Evgeny Pakhomov

Professor

ESB 2039
(604) 827-5564
faculty
  • Feeding ecophysiology of aquatic invertebrates and fishes
  • Antarctic ecology, Antarctic krill biology
  • Tunicate biology
  • Fishery ecology
  • Stable isotope ecology

I am a biological oceanographer with a broad range of interests covering topics from species ecology, at the level from zooplankton to fish, to ecosystem structure as well as physical-biological and biochemical coupling. Most of my research has been done in the Southern Ocean. Recently, I have developed interests in stable isotope ecology, in particular in techniques that use compound specific measurements to reconstruct trophic pathways in pelagic ecosystems. During the past several years, I have also been involved in research studying variability and responses of marine ecosystems to climate change using stable isotopes, large-scale and retrospective analyses. My secondary research interests concentrate on projects studying the land-sea interface, particularly how land use and population density in catchments affect the stable isotope ecology of riverine, estuarine and coastal ecosystems.

Main research projects:

  • Midwater food webs project aims €œto develop a broad understanding of the fundamental ecological principles driving the composition, diversity, density and stability of the midwater plankton and micronekton communities in the world ocean€. It is started as a comparative study to identify the differences/similarities in the community and food web structure (carbon cycling) in different ecological realms, including the mesopelagic zones of polar (Antarctic), temperate (Chatham Rise) and tropical (near Hawaii) regions.
  • Rivers Inlet Ecosystem Study (RIES) is formulated around the aim €œto develop an understanding of factors influencing the early life history of Rivers Inlet sockeye salmon (Oncorhynchus nerka), with special focus on spring plankton abundance in the inlet€.
  • Salmon resilience - the impact of climate change and fisheries on sockeye salmon's genetic diversity and population structure: this project aims to gain a better understanding of the interaction of overfishing and climate change in declining fish populations. This study focuses on sockeye salmon €“ a species of key importance in the Pacific Northwest.
  • Understanding the ecosystem role of Pacific herring in coupled social-ecological systems: advancing forage fish science: a multi PI NSERC Strategic project aiming to assess ecosystem services provided by forage fish, in particular Pacific herring.

Other projects:

  • Southern Ocean ecosystems: the main focus of this international, ongoing is to investigate during different seasons sea ice and midwater zooplankton communities in the Southern Ocean.
  • The Chatham Rise ecosystem modeling: plankton and micronekton missing link: Joint project between the National Institute of Water and Atmospheric Research of New Zealand (NIWA) and EOAS, UBC with the aim to inform the ecosystem model of the region on the functional importance of micronekton communities.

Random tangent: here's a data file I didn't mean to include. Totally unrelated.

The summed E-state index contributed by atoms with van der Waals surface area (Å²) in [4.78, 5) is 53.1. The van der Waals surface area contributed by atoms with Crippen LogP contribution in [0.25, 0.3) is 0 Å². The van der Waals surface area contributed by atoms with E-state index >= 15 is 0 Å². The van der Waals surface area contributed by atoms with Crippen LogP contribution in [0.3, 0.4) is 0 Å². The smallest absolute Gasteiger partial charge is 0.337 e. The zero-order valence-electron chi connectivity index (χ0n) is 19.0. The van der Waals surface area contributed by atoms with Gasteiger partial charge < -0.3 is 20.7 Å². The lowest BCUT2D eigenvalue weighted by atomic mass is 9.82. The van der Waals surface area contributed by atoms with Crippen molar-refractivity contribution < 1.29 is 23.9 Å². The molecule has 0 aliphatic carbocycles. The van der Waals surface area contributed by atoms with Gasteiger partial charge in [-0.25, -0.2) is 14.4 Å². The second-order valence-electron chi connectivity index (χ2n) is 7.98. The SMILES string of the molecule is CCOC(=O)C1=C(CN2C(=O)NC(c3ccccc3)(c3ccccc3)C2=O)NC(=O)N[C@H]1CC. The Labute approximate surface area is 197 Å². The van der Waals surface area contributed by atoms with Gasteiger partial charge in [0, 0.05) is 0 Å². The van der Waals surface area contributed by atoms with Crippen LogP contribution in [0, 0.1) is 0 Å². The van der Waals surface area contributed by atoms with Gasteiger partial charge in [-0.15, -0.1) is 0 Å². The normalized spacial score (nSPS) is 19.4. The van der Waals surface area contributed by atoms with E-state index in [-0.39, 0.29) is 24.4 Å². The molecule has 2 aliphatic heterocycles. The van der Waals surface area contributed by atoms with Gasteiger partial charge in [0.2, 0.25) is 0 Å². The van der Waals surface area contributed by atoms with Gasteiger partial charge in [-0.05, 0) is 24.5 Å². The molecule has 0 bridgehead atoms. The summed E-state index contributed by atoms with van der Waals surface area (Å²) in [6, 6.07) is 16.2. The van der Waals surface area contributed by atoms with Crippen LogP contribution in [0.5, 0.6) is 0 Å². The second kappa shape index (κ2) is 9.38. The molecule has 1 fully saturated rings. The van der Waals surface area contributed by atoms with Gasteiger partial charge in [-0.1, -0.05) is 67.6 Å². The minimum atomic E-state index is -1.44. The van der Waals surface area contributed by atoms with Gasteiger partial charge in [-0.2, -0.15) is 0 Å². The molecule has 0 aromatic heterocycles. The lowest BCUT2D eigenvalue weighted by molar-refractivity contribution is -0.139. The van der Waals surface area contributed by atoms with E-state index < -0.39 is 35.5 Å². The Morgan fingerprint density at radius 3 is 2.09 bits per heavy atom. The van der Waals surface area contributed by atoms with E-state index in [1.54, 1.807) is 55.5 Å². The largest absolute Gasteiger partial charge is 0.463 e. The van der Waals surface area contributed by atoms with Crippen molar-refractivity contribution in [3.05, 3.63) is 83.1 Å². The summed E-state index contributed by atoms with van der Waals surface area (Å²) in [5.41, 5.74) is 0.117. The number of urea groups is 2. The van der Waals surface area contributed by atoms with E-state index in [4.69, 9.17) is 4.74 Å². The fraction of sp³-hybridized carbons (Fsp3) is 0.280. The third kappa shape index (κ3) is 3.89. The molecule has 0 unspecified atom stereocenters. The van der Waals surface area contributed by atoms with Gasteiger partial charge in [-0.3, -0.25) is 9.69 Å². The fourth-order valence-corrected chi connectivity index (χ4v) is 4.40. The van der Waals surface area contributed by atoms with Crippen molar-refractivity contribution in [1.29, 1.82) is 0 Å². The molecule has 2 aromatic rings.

• The krill pump: Transferring carbon across a layered ocean in a changing climate: Collaborative project between The University of New South Wales (Australia) and EOAS, UBC to investigate the changing role of euphausiids in the carbon transfer due to global climate change.

Recent projects:

  • Coastal Ecosystem Services amongst Trophic Cascades. It is a multi-PI NSERC Strategic Project with aims to (i) assess ecological changes associated with otters and kelp forests, including 'nutrient subsidies' from kelp forests to adjacent and distant ecosystems; (ii) represent these changes in a spatial model that depicts the effects of various human interventions on ecosystems; and (iii) evaluate the monetary and non-monetary values associated with changes in ecosystem services like the provision of various subsistence, recreational, and commercial fisheries.
  • Fractal and multifractal analysis of high resolution biological and fisheries data sets: identifying sources of variability and implications for forecasting.
  • Marine Ecosystem Modeling of the Sub-Antarctic Prince Edward Island Archipelago.
  • Assessing changes in jellyfish populations €“ an evaluation of abundance trends in Large Marine Ecosystems.
  • Invasive species ecology has two subprojects under the Canadian Aquatic Invasive Species Network (CAISN): (i) assessing the risk of invasive species transport by recreational boat hull fouling and (ii) examining the relationship between propagule pressure and invasive species establishment in Canadian ports.

M.Sc. Kazan State University, Russia (1983)

Ph.D. P.P. Shirshov Institute of Oceanology, Russian Academy of Sciences, Moscow (1992)

Post-Doctoral Fellow, Rhodes University, South Africa (1993-1996)

Southern Ocean Group, Rhodes University (1996-2001)

University of Fort Hare, South Africa (2001-2003)

Alexander von Humboldt Foundation Fellow: Alfred Wegener Institute for Polar and Marine Research, Bremerhaven, Germany (2002)

Adjunct Professor, University of Fort Hare (2004-2009)

UBC (2003-present)

 

Graduate Students

PhD Oceanography
MSc Oceanography
MSc Oceanography
PhD Oceanography
MSc Oceanography
MSc Oceanography

Current Research Team:

Dr. Brian Hunt, Research Associate

Dr. Mimi Lam, Research Associate

Mrs. Joanne Breckenridge, PhD Student

Ms. Yulia Egorova, MSc Student

Mrs. Yulia Kuzmenko, PhD Student

 Ms. Natalie Mahara, MSc Student